(2003-04-09) NOTE: RedHat now seems to be compiling the RedHat 8.0 RPMs (and possibly the RedHat 7.x RPMs as well), with gcc-3.2 (which is the default gcc on Redhat 8.0). They will likely start creating RedHat 9 RPMs with whatever version of gcc comes with RedHat 9 as well.
In addition, the mozilla.org folks have talked of compiling the .tar.gz releases with gcc-2.95.3 instead of gcc-2.91.66, but they don't seem to have made that change yet.
So in short, these instructions may be outdated.
Binaries on Linux are a bit tricky. Unfortunately, there are binary incompatibilities among gcc-2.91 (default on RedHat 6.x), gcc-2.96 (default on Redhat 7.x), and gcc-3.x (default on RedHat 8.x).
The easiest way to make sure that everything is compatible is to use all Mozilla binaries (not just the spellchecker) from the same source. But if you want to create a spellchecker binary that would work with the official mozilla.org Mozilla releases, or with the official RedHat Mozilla releases, you have to make sure you are using the right compiler version.
Compiling spellchecker for mozilla.org releases of Mozilla
Mozilla.org compiles their Linux distribution on RedHat 6.2, which uses gcc-2.91. So if you are trying to install your binary with a version of Mozilla released by mozilla.org, your binary has to have been compiled with gcc-2.91
Luckily, you don't need to have RedHat 6.2 to compile your binary! You just need to install egcs-1.1.2, which you can download and compile from http://gcc.gnu.org/egcs-1.1/.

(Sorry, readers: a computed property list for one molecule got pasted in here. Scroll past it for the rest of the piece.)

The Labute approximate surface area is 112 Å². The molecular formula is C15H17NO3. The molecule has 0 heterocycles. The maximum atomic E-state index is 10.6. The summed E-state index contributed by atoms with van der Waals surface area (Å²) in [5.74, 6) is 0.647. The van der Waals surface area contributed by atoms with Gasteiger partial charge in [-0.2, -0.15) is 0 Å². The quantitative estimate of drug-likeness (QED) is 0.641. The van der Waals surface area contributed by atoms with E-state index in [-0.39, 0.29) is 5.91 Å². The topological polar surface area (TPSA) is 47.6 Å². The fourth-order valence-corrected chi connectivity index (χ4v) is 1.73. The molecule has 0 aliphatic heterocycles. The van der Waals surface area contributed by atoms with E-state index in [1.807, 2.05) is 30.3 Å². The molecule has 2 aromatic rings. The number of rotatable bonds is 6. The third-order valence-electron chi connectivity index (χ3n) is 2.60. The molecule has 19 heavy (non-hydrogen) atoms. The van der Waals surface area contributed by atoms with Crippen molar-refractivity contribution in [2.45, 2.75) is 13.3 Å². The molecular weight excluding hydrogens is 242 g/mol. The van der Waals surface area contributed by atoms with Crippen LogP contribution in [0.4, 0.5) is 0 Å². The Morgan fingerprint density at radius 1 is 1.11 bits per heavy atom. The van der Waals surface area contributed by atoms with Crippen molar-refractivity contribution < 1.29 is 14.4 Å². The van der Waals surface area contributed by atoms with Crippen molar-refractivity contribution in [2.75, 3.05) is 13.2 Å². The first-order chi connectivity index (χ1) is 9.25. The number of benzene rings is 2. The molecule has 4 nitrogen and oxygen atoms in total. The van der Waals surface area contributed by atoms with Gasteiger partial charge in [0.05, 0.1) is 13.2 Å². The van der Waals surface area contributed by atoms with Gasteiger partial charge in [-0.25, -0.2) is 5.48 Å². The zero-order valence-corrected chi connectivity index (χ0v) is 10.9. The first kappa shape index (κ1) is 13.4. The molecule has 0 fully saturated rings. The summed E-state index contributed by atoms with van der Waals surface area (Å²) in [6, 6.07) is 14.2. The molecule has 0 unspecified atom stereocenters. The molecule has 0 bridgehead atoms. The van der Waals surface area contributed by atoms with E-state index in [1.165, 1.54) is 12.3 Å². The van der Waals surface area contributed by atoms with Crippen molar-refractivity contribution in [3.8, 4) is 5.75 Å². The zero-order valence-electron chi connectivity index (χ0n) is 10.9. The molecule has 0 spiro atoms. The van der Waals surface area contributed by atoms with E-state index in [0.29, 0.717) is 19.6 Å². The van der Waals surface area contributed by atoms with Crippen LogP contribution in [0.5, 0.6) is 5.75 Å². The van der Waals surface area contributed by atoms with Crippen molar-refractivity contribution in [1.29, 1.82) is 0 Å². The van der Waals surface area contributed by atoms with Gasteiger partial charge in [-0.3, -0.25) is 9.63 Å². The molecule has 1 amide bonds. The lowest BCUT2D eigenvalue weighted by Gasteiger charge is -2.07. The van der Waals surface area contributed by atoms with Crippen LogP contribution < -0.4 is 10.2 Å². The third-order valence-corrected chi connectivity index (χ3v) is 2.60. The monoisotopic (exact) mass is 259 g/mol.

But it gets even easier! If you use RedHat 7.x (this should also
work for any other RPM-based Linux distribution), you can download
the egcs RPMs from http://rpmfind.net instead:
If you downloaded and compiled egcs yourself:
Before you configure and compile the Mozilla+spellchecker source, put the path to gcc-2.91 first in your PATH. i.e., if you installed egcs to /usr/local/gcc291, then before you compile, type the command
If you installed the compat-egcs RPMs:
You now have the commands egcs (gcc-2.91) and egcs++ (g++-2.91) in /usr/bin. So before you compile Mozilla with the spellchecker, set the CC and CXX environment variables:
A special note to RedHat 8.0 users
I noticed that compat-libstdc++-6.2-188.8.131.52 conflicts with compat-libstdc++-7.3-2.96-110. It turns out that if you have compat-libstdc++-7.3-2.96-110 installed, then compat-libstdc++-6.2-184.108.40.206 is not required. But you will have to use rpm --nodeps when installing compat-egcs-c++-6.2-220.127.116.11.i386.rpm.
Compiling spellchecker for RedHat releases of Mozilla
The Mozilla RPMs that RedHat releases are built with gcc 2.96. If
you are using RedHat 7.x, you should be able to build the spellchecker
with your default gcc and it will work with RedHat Mozilla releases.
RedHat 8.0 comes with gcc 3.2, so you will need to get the following
gcc 2.96 packages from http://rpmfind.net:
You now have the commands gcc296 and g++296 in /usr/bin. So before you compile Mozilla with the spellchecker, set the CC and CXX environment variables: